There is also the potential to run into data legislation issues, especially if a remote worker is storing information on servers outside those dictated in any information-sharing agreements. This can provide restrictive if you need one of your overseas employees to have access to a particular data set, while you could easily end up breaking the law without realising it.

Trust

Just as employees may find remote work a barrier to camaraderie, so too might you find it an obstacle to building trusting, professional relationships. Managing employees through email and texts may prove more challenging than it seems. In addition, without the social cues we rely on to interpret our work communications, misunderstandings can lead to confusion and low morale.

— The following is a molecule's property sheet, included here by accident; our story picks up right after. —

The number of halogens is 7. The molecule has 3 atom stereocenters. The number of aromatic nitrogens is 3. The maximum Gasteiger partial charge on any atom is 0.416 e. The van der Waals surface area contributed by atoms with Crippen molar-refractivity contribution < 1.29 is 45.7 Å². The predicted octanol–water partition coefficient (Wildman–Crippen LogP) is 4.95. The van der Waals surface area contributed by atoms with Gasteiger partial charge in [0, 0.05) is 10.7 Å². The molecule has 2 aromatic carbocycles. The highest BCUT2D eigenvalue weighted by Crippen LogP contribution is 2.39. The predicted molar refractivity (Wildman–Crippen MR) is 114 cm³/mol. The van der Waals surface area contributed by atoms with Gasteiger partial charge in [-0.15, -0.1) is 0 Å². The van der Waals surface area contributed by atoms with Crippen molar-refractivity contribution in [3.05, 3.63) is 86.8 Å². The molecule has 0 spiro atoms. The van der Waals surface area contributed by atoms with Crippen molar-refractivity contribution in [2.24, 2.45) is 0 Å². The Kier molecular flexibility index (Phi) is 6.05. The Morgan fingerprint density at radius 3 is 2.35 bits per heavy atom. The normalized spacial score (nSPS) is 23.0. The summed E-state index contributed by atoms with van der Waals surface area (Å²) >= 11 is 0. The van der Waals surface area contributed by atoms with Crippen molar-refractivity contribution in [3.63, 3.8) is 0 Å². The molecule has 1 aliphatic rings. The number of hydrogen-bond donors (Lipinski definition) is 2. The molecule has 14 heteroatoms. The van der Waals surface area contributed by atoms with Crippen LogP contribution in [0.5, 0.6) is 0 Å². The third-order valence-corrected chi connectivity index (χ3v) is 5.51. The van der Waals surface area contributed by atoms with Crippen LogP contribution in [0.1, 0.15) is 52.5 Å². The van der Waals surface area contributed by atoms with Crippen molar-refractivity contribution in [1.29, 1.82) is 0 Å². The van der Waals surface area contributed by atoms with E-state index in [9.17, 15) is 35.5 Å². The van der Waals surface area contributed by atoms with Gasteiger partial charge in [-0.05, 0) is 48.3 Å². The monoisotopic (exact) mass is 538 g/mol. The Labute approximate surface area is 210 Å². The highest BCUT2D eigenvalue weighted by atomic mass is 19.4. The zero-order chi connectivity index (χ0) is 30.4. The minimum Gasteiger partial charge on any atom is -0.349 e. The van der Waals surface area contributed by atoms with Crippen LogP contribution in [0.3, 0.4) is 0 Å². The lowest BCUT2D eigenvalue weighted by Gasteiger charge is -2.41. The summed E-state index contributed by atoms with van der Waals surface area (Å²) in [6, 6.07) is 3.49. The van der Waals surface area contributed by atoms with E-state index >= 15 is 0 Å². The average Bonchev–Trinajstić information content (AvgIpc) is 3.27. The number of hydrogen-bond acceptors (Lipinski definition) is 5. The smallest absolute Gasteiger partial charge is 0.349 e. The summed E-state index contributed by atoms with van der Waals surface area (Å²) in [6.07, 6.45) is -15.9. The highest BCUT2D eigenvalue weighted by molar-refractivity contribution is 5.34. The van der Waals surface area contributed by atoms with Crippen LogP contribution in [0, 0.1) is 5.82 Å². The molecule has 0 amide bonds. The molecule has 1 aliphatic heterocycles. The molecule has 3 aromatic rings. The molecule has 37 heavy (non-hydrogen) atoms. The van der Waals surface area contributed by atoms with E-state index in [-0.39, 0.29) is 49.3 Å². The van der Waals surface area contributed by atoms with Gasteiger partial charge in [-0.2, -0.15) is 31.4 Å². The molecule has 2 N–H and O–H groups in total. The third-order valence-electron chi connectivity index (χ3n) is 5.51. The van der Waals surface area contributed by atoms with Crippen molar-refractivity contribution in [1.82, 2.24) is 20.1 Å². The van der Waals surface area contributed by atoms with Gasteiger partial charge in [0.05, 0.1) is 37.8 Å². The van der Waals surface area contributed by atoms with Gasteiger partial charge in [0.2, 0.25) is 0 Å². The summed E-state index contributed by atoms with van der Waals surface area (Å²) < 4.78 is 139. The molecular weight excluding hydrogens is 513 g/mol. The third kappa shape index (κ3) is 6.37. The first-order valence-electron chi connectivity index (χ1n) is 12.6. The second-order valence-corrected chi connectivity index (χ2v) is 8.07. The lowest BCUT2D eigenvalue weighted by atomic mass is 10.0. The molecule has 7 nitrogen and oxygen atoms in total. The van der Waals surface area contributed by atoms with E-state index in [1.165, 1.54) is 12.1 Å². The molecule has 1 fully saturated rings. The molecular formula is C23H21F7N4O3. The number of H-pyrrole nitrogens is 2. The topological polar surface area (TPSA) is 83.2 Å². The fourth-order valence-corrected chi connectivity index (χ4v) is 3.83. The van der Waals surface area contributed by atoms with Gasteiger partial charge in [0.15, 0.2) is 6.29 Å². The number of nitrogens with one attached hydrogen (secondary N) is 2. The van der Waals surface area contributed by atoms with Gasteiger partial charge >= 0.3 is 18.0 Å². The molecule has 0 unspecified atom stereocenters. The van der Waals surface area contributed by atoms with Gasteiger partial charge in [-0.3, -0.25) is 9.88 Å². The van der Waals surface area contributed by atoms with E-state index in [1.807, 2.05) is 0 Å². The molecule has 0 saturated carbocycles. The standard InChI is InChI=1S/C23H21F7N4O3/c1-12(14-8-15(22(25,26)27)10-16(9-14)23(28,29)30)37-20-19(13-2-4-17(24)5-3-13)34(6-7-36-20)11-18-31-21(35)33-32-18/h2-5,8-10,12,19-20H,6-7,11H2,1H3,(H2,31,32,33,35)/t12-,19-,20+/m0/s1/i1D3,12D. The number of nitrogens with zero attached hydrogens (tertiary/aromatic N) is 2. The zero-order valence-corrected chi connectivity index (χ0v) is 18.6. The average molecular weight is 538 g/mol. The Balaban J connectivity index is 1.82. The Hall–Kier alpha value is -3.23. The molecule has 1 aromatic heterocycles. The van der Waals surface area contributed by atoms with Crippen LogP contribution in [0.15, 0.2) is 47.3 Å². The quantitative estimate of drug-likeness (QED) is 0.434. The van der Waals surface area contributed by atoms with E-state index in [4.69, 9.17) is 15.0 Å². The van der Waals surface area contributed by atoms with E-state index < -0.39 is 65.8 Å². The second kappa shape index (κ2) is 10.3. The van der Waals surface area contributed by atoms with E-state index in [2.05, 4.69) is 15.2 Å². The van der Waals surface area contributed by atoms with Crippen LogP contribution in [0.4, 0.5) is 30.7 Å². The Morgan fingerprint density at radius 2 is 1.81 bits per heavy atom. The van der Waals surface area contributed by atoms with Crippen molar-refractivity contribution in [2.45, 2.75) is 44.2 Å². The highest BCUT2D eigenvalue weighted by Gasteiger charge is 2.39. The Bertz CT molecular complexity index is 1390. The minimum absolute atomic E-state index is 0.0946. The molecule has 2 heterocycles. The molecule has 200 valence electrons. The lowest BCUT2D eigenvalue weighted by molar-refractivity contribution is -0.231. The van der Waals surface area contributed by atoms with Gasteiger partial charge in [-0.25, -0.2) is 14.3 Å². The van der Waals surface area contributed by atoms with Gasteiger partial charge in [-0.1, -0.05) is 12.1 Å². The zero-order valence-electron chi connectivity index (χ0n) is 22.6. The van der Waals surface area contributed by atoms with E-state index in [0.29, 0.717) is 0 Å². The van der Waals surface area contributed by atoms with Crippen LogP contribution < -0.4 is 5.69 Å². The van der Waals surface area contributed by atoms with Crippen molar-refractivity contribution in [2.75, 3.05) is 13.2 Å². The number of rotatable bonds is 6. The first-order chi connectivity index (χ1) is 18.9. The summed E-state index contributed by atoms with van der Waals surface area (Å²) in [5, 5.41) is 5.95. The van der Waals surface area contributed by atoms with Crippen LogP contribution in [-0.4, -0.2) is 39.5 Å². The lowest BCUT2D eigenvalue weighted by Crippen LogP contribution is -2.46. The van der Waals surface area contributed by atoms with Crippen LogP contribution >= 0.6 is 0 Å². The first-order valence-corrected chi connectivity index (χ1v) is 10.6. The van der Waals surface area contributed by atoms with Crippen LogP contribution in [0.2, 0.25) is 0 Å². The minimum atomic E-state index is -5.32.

Social Isolation

A very real side effect of remote work is that it often leads to a feeling of social isolation for your employees. Sometimes referred to as the loss of the water cooler effect, the lack of pleasantries that some employees expect of the workplace means that virtual work is not for everyone.

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While virtual teams may not be the solution for every business, they are an excellent choice for a wide number of growing, globally focused enterprises – particularly if the employees you are hiring are to assist in and complete short-term projects.

What do you think? Are virtual teams the workforces of the future, or are they no match for the "real thing"? Let us know your opinions and experiences in the comment section below!